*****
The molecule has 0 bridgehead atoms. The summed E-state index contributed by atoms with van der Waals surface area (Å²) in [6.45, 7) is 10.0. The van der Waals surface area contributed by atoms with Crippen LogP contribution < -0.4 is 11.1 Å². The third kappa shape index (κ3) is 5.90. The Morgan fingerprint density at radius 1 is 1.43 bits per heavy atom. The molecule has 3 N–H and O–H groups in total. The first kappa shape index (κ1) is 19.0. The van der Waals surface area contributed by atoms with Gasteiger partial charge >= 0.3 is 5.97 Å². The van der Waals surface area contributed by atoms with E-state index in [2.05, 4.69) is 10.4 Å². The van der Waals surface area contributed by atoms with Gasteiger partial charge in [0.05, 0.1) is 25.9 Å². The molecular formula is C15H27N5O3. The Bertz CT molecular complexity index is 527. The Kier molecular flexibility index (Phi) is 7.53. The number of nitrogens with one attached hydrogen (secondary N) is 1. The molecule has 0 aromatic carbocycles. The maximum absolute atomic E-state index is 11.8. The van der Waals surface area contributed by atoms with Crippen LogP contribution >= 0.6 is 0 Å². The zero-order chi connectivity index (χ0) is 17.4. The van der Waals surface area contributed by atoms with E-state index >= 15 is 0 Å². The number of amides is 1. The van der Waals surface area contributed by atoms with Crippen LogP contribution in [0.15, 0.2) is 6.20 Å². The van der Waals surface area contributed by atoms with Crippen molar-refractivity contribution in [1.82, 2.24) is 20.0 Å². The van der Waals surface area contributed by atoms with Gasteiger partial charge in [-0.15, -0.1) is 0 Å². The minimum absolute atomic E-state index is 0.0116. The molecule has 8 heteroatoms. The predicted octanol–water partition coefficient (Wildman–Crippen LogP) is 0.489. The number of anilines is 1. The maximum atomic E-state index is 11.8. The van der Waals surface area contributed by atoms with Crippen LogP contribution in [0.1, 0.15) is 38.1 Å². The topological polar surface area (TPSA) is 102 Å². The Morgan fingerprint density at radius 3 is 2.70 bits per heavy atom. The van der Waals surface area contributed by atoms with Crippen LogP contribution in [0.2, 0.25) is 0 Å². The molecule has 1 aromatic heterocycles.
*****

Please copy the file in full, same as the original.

The molecule has 0 bridgehead atoms. The summed E-state index contributed by atoms with van der Waals surface area (Å²) in [6.45, 7) is 10.0. The van der Waals surface area contributed by atoms with Crippen LogP contribution < -0.4 is 11.1 Å². The third kappa shape index (κ3) is 5.90. The Morgan fingerprint density at radius 1 is 1.43 bits per heavy atom. The molecule has 3 N–H and O–H groups in total. The first kappa shape index (κ1) is 19.0. The van der Waals surface area contributed by atoms with Gasteiger partial charge >= 0.3 is 5.97 Å². The van der Waals surface area contributed by atoms with E-state index in [2.05, 4.69) is 10.4 Å². The van der Waals surface area contributed by atoms with Gasteiger partial charge in [0.05, 0.1) is 25.9 Å². The molecular formula is C15H27N5O3. The Bertz CT molecular complexity index is 527. The Kier molecular flexibility index (Phi) is 7.53. The number of nitrogens with one attached hydrogen (secondary N) is 1. The molecule has 0 aromatic carbocycles. The maximum absolute atomic E-state index is 11.8. The van der Waals surface area contributed by atoms with Crippen LogP contribution >= 0.6 is 0 Å². The zero-order chi connectivity index (χ0) is 17.4. The van der Waals surface area contributed by atoms with E-state index >= 15 is 0 Å². The number of amides is 1. The van der Waals surface area contributed by atoms with Crippen LogP contribution in [0.15, 0.2) is 6.20 Å². The van der Waals surface area contributed by atoms with Crippen molar-refractivity contribution in [1.82, 2.24) is 20.0 Å². The van der Waals surface area contributed by atoms with Gasteiger partial charge in [-0.15, -0.1) is 0 Å². The minimum absolute atomic E-state index is 0.0116. The molecule has 8 heteroatoms. The predicted octanol–water partition coefficient (Wildman–Crippen LogP) is 0.489. The number of anilines is 1. The maximum atomic E-state index is 11.8. The van der Waals surface area contributed by atoms with Crippen LogP contribution in [0.1, 0.15) is 38.1 Å². The topological polar surface area (TPSA) is 102 Å². The Morgan fingerprint density at radius 3 is 2.70 bits per heavy atom. The van der Waals surface area contributed by atoms with Crippen LogP contribution in [0.2, 0.25) is 0 Å². The molecule has 1 aromatic heterocycles.